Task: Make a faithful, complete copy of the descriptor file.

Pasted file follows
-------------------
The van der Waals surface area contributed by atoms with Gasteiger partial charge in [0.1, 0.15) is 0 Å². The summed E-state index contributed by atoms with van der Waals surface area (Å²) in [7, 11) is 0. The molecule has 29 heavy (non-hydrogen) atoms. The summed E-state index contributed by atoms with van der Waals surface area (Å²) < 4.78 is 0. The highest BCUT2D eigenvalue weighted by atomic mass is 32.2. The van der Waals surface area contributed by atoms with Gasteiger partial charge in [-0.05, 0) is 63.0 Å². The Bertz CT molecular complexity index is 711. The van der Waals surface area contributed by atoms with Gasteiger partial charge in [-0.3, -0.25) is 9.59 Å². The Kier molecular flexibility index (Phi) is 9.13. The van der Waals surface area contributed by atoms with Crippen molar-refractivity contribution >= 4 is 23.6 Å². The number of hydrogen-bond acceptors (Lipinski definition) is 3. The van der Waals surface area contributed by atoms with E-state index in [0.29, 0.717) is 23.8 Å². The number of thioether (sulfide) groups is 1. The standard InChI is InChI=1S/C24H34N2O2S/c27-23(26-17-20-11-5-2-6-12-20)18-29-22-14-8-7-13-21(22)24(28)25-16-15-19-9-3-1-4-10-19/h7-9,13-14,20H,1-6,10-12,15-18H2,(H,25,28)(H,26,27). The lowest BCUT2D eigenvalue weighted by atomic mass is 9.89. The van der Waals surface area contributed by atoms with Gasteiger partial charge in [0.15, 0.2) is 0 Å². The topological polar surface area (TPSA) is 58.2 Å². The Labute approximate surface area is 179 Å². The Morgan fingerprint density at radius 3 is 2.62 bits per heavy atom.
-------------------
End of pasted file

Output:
The van der Waals surface area contributed by atoms with Gasteiger partial charge in [0.1, 0.15) is 0 Å². The summed E-state index contributed by atoms with van der Waals surface area (Å²) in [7, 11) is 0. The molecule has 29 heavy (non-hydrogen) atoms. The summed E-state index contributed by atoms with van der Waals surface area (Å²) < 4.78 is 0. The highest BCUT2D eigenvalue weighted by atomic mass is 32.2. The van der Waals surface area contributed by atoms with Gasteiger partial charge in [-0.05, 0) is 63.0 Å². The Bertz CT molecular complexity index is 711. The van der Waals surface area contributed by atoms with Gasteiger partial charge in [-0.3, -0.25) is 9.59 Å². The Kier molecular flexibility index (Phi) is 9.13. The van der Waals surface area contributed by atoms with Crippen molar-refractivity contribution >= 4 is 23.6 Å². The number of hydrogen-bond acceptors (Lipinski definition) is 3. The van der Waals surface area contributed by atoms with E-state index in [0.29, 0.717) is 23.8 Å². The number of thioether (sulfide) groups is 1. The standard InChI is InChI=1S/C24H34N2O2S/c27-23(26-17-20-11-5-2-6-12-20)18-29-22-14-8-7-13-21(22)24(28)25-16-15-19-9-3-1-4-10-19/h7-9,13-14,20H,1-6,10-12,15-18H2,(H,25,28)(H,26,27). The lowest BCUT2D eigenvalue weighted by atomic mass is 9.89. The van der Waals surface area contributed by atoms with Gasteiger partial charge in [0.15, 0.2) is 0 Å². The topological polar surface area (TPSA) is 58.2 Å². The Labute approximate surface area is 179 Å². The Morgan fingerprint density at radius 3 is 2.62 bits per heavy atom.